Tibetan cuisine reflects local climates and customs. Few crops grow at the high altitudes that characterize Tibet, although a few areas in Tibet are low enough to grow such crops as rice, oranges, bananas, and lemon. The most important crop is barley. Flour milled from roasted barley, called tsampa, is the staple food of Tibet, as well as shapale (meat and cabbage in flour). Balep is Tibetan bread eaten for breakfast and lunch. Thukpa is mainly consumed for dinner. It consists of noodles of various shapes, vegetables, and meat in broth. Tibetan cuisine is traditionally served with bamboo chopsticks, in contrast to other Himalayan cuisines, which are eaten by hand. Small soup bowls are also used, and rich Tibetans are fed from bowls of gold and silver.
Meat dishes are likely to be yak, goat, or mutton, often dried or cooked in a spicy stew with potatoes. Mustard seed is cultivated in Tibet and therefore features heavily in its cuisine. Yak yoghurt, butter, and cheese are frequently eaten, and well-prepared yoghurt is considered something of a prestige item. As well as consumed in Tibet, varieties of Tibetan dishes are consumed in Ladakh, Sikkim, Arunachal Pradesh and by the Tibetan diaspora in India, and various regions of northern Nepal, such as Mustang and others.
Other Tibetan foods include:
- Sha Phaley - a bread stuffed with seasoned beef and fashioned into semi-circular or circular shapes and which according to regional variations is either deep fried or pan fried like pot stickers
- Balep korkun - a central Tibetan flatbread cooked on a skillet rather than in an oven
- Tingmo (food) - a type of steamed bun, a heavier version of the Chinese baozi
- Thenthuk - a type of cold-weather soup made with noodles and various vegetables
- Shab Tra - Stir-fried meat tossed with celery, carrots and fresh green chili
- Gyurma (Juema) - Tibetan blood sausages with yak or sheep's blood and roasted barley flour or rice as filler
- De-Thuk - a type of soup that includes yak or sheep stock along with rice, different types of Tibetan cheeses and droma which is a type of Tibetan root
- Tsam-thuk - a type of soup that uses yak or sheep stock and roasted barley flour as well as a variety of Tibetan cheeses
- Dre-si - Tibetan sweet dish using rice that is cooked in unsalted butter and mixed with raisins, droma (gourd shaped root found in Tibet), dates and other nuts. This dish is usually served only on Losar (Tibetan new year).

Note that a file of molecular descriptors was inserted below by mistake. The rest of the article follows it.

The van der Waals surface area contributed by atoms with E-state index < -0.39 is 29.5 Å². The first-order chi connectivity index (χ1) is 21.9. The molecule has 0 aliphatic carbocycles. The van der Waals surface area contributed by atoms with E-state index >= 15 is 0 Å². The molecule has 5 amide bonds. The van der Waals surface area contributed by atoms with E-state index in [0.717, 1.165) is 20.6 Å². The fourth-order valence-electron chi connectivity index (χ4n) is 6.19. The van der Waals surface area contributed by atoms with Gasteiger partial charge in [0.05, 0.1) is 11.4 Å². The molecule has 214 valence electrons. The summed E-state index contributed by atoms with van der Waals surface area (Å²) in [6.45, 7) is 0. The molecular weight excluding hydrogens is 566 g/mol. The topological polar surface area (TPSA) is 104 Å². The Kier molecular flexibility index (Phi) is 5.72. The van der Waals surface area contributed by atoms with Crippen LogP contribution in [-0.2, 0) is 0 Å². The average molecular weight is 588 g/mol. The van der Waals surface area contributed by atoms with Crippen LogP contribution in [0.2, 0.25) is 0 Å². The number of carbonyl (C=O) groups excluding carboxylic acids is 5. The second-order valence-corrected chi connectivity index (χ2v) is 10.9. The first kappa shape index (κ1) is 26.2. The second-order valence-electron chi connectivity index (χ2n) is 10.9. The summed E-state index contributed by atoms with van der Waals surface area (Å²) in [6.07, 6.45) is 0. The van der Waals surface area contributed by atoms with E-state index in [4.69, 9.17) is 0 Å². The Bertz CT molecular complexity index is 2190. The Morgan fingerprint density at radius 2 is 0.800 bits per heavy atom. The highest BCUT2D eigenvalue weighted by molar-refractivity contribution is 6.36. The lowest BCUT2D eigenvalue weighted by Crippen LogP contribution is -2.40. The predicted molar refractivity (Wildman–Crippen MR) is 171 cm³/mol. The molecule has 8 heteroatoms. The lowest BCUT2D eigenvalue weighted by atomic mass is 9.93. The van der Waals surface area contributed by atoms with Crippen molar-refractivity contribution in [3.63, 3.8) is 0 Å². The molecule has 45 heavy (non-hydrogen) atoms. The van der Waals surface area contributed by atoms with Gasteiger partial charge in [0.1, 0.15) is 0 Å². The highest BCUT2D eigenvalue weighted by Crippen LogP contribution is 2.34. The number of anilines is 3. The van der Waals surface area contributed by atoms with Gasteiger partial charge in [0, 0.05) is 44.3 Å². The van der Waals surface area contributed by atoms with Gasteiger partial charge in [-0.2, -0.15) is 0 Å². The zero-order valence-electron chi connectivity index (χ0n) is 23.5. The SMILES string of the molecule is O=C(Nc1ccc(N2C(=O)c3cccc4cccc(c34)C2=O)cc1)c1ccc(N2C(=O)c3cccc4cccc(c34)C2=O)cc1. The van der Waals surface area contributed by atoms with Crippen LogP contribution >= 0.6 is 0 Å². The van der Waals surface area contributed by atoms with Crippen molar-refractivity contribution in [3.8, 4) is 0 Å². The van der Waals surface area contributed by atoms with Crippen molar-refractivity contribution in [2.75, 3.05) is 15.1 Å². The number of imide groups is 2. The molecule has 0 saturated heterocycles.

- Khapsey - Tibetan cookies or biscuits that is deep fried and usually made during celebrations such as the Tibetan new year or weddings. Khapseys are fashioned into many different intricate shapes and textures. Some are sprinkled with powdered sugar while other shapes such as the donkey ear-shaped khapseys are used for decoration.
Others include Sokham Bexe, Drokpa Katsa, Lunggoi Katsa, Tu (cake), Masan, Xogoi Momo, Papza Mogu, Samkham Papleg, Gyabrag, Chetang Goiche, Cheser Mog, Zhoima Mogu, Yurla, Zhoixo, Chexo, Gyatog, Gyaho, Xabbatog, Gong'a Momo, Xab Momo, Xab Pagri, Gundain and Qoiri.
In larger Tibetan towns and cities many restaurants now serve Sichuan-style Chinese food. Western imports and fusion dishes, such as fried yak and chips, are also popular. Nevertheless, many small restaurants serving traditional Tibetan dishes persist in both cities and the countryside.
- "Brick tea is made by methods only distantly related to those employed in China or Ceylon. When the water boils, a great handful of the stuff is crumbled into it and allowed to stew for between five and ten minutes, until the whole infusion is so opaque that it looks almost black. At this stage a pinch of salt is added; the Tibetans always put salt, never sugar, in their tea. I have been told that they sometimes add a little soda, in order to give the beverage a pinkish tinge, but I never saw this done in Sikang. They very seldom, on the other hand, drink tea without butter in it. If you are at home, you empty the saucepan into a big wooden churn, straining the tea through a colander made of reed or horsehair. Then you drop a large lump of butter into it, and, after being vigorously stirred, this brew is transferred to a huge copper teapot and put on a brazier to keep it hot. When you are traveling, you do not normally take a churn with you, so everyone fills his wooden bowl with tea, scoops a piece of butter out of a basket, puts it in the bowl, stirs the mixture gently with his finger, and, finally, drinks the tea."
Alcoholic beverages include:
- Chang, a beer usually made from barley
- Pinjopo, a rice wine
- Ara, distilled or fermented grain alcohol
- "Administrative Division". Tibet Facts & Figures 2007. China Internet Information Center. 24 April 2008. Retrieved 1 November 2010.
- Tibetan Marches. André Migot. Translated from the French by Peter Fleming, p. 103. (1955). E. P. Dutton & Co. Inc. New York.
- Tamang, Jyoti Prakash (2009). Himalayan Fermented Foods: Microbiology, Nutrition, and Ethnic Values. CRC Press. p. 9.
- Norbu, Jamyang. "Dipping a Donkey-Ear in Butter Tea". Shadow Tibet. Retrieved 3 March 2011.
- Li, Tao; Jiang, Hongying (2003). Tibetan customs. 五洲传播出版社. pp. 34–40. ISBN 978-7-5085-0254-0. Retrieved 5 August 2011.
- Tibetan Marches. André Migot. Translated from the French by Peter Fleming, pp. 102-3. (1955). E. P. Dutton & Co. Inc. New York.
- "Brick Tea and Tsampa" in Tibetan Marches, pp. 99–104. André Migot. Translated from the French by Peter Fleming, p. 101. (1955). E. P. Dutton & Co. Inc. New York.
- Bruno J. Richtsfeld: Tee und Teekultur in Tibet. In: Markus Mergenthaler (Hg.): TeeWege. Historie/Kultur/Genuss. Dettelbach 2013, S. 28-77, ISBN 9783897544376